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This Day in History - 28th December


1065 Westminster Abbey was consecrated. Its founder Edward the Confessor could not attend due to illness. He died on 5th January l066 and was buried in a shrine before the High Altar in his new church.

1694 Mary II, joint sovereign of England, Scotland and Ireland, died from smallpox, leaving William III to reign alone.

1734 The death of Robert Roy MacGregor, usually known simply as Rob Roy, the famous Scottish folk hero and outlaw of the early 18th century. He is buried in Balquhidder churchyard.

1879 The Tay railway bridge collapsed whilst the Edinburgh to Dundee train was crossing. The original crossing was the longest railway bridge in the world but during the storm the wind was said to have blown the iron girders in the central section away 'like matchwood. The engine and carriages plummeted into the icy river below killing 59 people. In 1979 British Rail commissioned a special train to take people across the new bridge at the exact time of the original accident ....... 19:15 GMT. On 28th December 2013 granite memorials to commemorate the disaster were unveiled on both sides of the river.

1904 The first weather reports relayed by wireless telegraphy were published in London.

1918 Constance Markievicz, Irish Sinn Féin politician and suffragette, whilst detained in Holloway prison, became the first woman to be elected MP to the House of Commons.

1932 Roy Hattersley, Labour MP & former Labour deputy leader, was born.

1934 The first Test Match for women’s cricket was between Australia and England and was held at Brisbane. England beat Australia 2–0 in a three-Test series, with the final match drawn.

1934 Dame Maggie Smith, British actress was born. She made her stage debut in 1952 and has won numerous awards for acting, both for the stage and for film, including five BAFTA Awards, plus the BAFTA Fellowship Award. She currently stars in the drama, Downton Abbey as Violet Crawley, the Dowager-Countess of Grantham, for which she has won an Emmy.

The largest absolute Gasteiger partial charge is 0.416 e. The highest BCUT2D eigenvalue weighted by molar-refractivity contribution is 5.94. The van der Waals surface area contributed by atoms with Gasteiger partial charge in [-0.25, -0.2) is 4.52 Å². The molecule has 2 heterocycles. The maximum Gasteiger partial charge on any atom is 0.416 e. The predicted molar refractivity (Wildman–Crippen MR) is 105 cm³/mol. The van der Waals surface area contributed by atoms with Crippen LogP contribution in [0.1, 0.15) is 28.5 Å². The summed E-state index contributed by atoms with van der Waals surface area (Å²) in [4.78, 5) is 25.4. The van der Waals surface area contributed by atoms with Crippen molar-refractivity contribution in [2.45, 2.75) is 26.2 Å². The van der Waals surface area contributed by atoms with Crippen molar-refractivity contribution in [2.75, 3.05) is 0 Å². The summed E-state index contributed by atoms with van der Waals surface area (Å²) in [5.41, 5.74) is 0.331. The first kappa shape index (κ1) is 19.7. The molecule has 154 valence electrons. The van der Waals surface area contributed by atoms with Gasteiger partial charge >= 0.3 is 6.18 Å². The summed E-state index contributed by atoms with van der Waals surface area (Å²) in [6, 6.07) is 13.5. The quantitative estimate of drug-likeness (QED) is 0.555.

1943 The birth of Richard Whiteley. He was best known for his twenty three years as host of the game show Countdown. At the time of his death in 2005 Whiteley was believed to have clocked more hours on British television screens than anyone else alive.

1950 Derbyshire's Peak District became Britain’s first National Park. 

1957 The Stanley abattoir in Liverpool (one of Britain's largest) closed down after foot and mouth disease was found in cattle.

1963 'That Was The Week That Was', television’s first satirical show, was broadcast for the last time. It was taken off air while still commanding huge audiences because 1964 was to be election year and it was felt that the show could influence voters.

1980 A shake-up of broadcasting franchises paved the way for the launch of breakfast TV. The Independent Broadcasting Authority announced that the breakfast contract would go to TV-am and would launch in 1983.

1993 Customs officials at Felixstowe seized £70m of Colombian cocaine thought to be linked to the Mafia.

2003 The British Government announced plans to tighten airline security by allowing armed guards on some British flights to the USA.